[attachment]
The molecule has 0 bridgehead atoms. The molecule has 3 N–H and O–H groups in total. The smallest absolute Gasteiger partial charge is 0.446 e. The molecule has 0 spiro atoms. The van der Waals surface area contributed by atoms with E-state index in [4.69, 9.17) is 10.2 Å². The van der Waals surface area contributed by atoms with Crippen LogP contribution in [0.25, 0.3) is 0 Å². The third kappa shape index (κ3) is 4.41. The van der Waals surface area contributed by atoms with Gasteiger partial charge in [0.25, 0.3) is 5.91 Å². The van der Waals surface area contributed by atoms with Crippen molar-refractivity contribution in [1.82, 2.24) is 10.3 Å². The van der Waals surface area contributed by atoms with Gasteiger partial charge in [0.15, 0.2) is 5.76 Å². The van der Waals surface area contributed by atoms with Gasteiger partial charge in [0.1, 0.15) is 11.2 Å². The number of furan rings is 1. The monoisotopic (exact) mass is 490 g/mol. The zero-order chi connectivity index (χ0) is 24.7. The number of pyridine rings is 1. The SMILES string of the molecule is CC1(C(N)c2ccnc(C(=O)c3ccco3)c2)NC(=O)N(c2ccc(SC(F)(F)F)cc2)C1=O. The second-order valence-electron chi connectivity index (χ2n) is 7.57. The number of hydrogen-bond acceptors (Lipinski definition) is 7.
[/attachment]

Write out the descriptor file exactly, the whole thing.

The molecule has 0 bridgehead atoms. The molecule has 3 N–H and O–H groups in total. The smallest absolute Gasteiger partial charge is 0.446 e. The molecule has 0 spiro atoms. The van der Waals surface area contributed by atoms with E-state index in [4.69, 9.17) is 10.2 Å². The van der Waals surface area contributed by atoms with Crippen LogP contribution in [0.25, 0.3) is 0 Å². The third kappa shape index (κ3) is 4.41. The van der Waals surface area contributed by atoms with Gasteiger partial charge in [0.25, 0.3) is 5.91 Å². The van der Waals surface area contributed by atoms with Crippen molar-refractivity contribution in [1.82, 2.24) is 10.3 Å². The van der Waals surface area contributed by atoms with Gasteiger partial charge in [0.15, 0.2) is 5.76 Å². The van der Waals surface area contributed by atoms with Gasteiger partial charge in [0.1, 0.15) is 11.2 Å². The number of furan rings is 1. The monoisotopic (exact) mass is 490 g/mol. The zero-order chi connectivity index (χ0) is 24.7. The number of pyridine rings is 1. The SMILES string of the molecule is CC1(C(N)c2ccnc(C(=O)c3ccco3)c2)NC(=O)N(c2ccc(SC(F)(F)F)cc2)C1=O. The second-order valence-electron chi connectivity index (χ2n) is 7.57. The number of hydrogen-bond acceptors (Lipinski definition) is 7.